Space Station Sunday: B.E.A.M. Me Up!

Good afternoon, space fans!  It's been another amazing week outside the atmosphere.  Here's what was up!

Well, we know which module we want to record a space-rock album in.
(Image courtesy NASA.gov.)

Last Saturday, a historical occasion took place when the B.E.A.M. (Bigelow Expandable Activities Module) was inflated to its full size adjacent the station.  The module, which is a collapsible "spare room" that is the first of its kind in space, was inflated via a series of some two dozen bursts of air, sent in via NASA astronaut Jeff Williams from the main body of the station.

Ground teams from NASA and Bigelow Aerospace worked at NASA's Mission Control at the Johnson Spaceflight Center to aid in overseeing the operation.  Air valves were opened for a total time of 2 minutes, 27 seconds to fill the B.E.A.M., however the full operation took around seven hours (to ensure stability of the new module.)


Every hot air balloon in history has been building up to this badassery.
(Image courtesy NASA.gov.)

Tomorrow, astronaut Jeff Williams will participate in another space first, when he ventures inside the B.E.A.M. to place sensors for monitoring its environment.  The module is an important leap forward in spaceflight, as it could make launch costs significantly cheaper when flying up the relatively-lightweight inflatable modules (only around 3,000 pounds) versus dealing with heavier spacecraft parts arriving piecemeal for construction.

The B.E.A.M.'s final size is 158 inches in length and 127 inches in diameter, providing 565 cubic feet of usable interior space.  It will remain aboard the station for two years, as studied are carried out on the viability of such units in space.  For more info on the B.E.A.M., inflate your brain here!


Time-lapse video of B.E.A.M.'s deployment.
No, it didn't just go *foomp* and fill with air.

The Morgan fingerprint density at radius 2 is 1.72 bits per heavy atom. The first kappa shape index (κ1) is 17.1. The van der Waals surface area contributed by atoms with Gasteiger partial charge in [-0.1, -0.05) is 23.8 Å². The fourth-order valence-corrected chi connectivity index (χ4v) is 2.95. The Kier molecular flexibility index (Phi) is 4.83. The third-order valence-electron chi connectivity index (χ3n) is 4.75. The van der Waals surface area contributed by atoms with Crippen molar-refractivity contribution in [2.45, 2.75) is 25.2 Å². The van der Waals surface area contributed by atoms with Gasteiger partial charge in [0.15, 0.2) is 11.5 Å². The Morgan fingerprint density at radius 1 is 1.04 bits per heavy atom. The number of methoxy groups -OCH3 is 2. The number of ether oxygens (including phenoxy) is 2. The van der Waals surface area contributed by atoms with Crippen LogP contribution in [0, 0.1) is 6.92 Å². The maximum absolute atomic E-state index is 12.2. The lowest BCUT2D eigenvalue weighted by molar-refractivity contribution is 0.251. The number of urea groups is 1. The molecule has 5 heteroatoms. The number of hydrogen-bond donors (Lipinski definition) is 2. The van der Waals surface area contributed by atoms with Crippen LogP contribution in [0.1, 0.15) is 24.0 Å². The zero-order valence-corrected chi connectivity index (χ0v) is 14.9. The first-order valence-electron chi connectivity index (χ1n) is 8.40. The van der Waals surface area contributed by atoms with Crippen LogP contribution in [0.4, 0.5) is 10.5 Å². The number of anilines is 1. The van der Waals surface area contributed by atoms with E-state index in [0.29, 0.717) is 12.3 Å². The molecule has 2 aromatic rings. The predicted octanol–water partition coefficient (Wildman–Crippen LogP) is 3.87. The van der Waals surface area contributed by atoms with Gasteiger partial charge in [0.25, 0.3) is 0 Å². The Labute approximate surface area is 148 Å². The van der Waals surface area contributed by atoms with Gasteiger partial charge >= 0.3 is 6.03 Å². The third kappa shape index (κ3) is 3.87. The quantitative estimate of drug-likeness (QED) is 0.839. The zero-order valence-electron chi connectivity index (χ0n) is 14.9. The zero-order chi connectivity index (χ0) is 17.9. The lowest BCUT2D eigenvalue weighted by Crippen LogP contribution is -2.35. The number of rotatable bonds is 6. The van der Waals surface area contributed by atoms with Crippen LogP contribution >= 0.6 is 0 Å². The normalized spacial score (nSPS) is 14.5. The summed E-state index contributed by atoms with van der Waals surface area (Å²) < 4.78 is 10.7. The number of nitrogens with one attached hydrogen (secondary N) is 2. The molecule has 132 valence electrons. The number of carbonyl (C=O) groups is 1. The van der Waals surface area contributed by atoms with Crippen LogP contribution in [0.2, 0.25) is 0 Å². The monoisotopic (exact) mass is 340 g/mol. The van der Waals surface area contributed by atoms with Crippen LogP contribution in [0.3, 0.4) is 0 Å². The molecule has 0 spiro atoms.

Space safety is important when making history!


Meanwhile, on the ground, the crew of Expedition 48-49 are in Star City, Russia, readying themselves for their trip to the station on June 24th.  Soyuz Commander Anatoly Ivanishin and Flight Engineers Kate Rubins and Takuya Onishi will launch from Kazahkstan and remain aboard the station until October 30th.


Onishi, Ivanishin, and Rubins ready themselves for some astro-adventure.
(Image courtesy NASA.gov.)

Want to take a spin around the station for yourself?  Check out this 3-D guided tour of the ISS!




And finally, what would another few laps around the planet be without some awesome imagery from astronaut Jeff Williams?  Throw it down for us dirt-siders!

Clouds over the Sahara Desert.


The Great Escarpment of South Africa.

An "intense light source" in Nevada, visible for over 1,000 miles...


...turns out to be not a reverse UFO, but the Crescent Dunes Solar Energy Project!
Check it out!


That's all for this week, space fans!  We'll see you soon, with more spectacularity from the stars.  Watch this space!


And they'll be watching us, right back.  Awww.
(Image courtesy NASA astronaut Jeff Williams.)

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